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State AGs To Press Own Case Against Google

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Several states are moving forward with their own antitrust probe into Google while the Department of Justice (DOJ) gets ready to file a federal lawsuit, according to a report in the Washington Post (WaPo) on Friday (Oct. 16).

The states leading the probe include Arizona, Colorado, Iowa, Nebraska, New York, North Carolina, Tennessee and Utah. The states could decide to join the DOJ’s case and a joint statement is being drafted, four sources familiar with the states’ probe told WaPo. 

Which state attorneys general are signing the statement isn’t known and the sources said it could change, adding that the timing could be for “political flexibility.” 

The sources also told WaPo that the DOJ lawsuit is expected to file within days.

Google is still doing business as usual and hosted a “Search On” livestream on Thursday (Oct. 15) as a replacement to its annual I/O developer conference, which was canceled due to the pandemic. The livestream focused on search and artificial intelligence and also introduced other upcoming developments and enhancements.

“There has never been more choice in the ways people access information, and we need to constantly develop cutting-edge technology to ensure that Google remains the most useful and most trusted way to search,” Prabhakar Raghavan, Google’s head of search, said in a Thursday (Oct. 15) blog.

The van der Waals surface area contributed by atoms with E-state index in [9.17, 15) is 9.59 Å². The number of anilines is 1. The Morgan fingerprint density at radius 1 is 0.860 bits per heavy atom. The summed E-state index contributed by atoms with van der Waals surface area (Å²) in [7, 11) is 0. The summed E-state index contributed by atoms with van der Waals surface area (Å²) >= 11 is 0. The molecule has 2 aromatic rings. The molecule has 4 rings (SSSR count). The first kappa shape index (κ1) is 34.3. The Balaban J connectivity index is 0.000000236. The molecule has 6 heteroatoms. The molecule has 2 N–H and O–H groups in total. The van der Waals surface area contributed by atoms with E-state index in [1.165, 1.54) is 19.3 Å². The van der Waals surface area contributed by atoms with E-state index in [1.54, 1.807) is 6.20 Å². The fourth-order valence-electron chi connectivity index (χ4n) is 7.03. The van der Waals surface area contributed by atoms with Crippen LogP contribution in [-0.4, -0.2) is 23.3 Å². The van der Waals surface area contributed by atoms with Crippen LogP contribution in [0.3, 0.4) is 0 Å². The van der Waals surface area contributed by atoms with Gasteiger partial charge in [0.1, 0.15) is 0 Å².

Google is also facing a Chinese antitrust probe into whether Google took advantage of its hold over the Android mobile operating system in order to stifle competition. Authorities in India are also weighing an investigation into Google’s promotion of its mobile payment app.

In the upcoming DOJ lawsuit against the tech giant, prosecutors will focus on the multinational technology conglomerate’s power over internet searches.

The probe, which began in 2019, is intended to uncover whether the tech giant is engaged in illegal antitrust practices.

Google is not alone in facing investigations and allegations. Facebook, Apple and Amazon have faced backlash from lawmakers and regulators around the globe.

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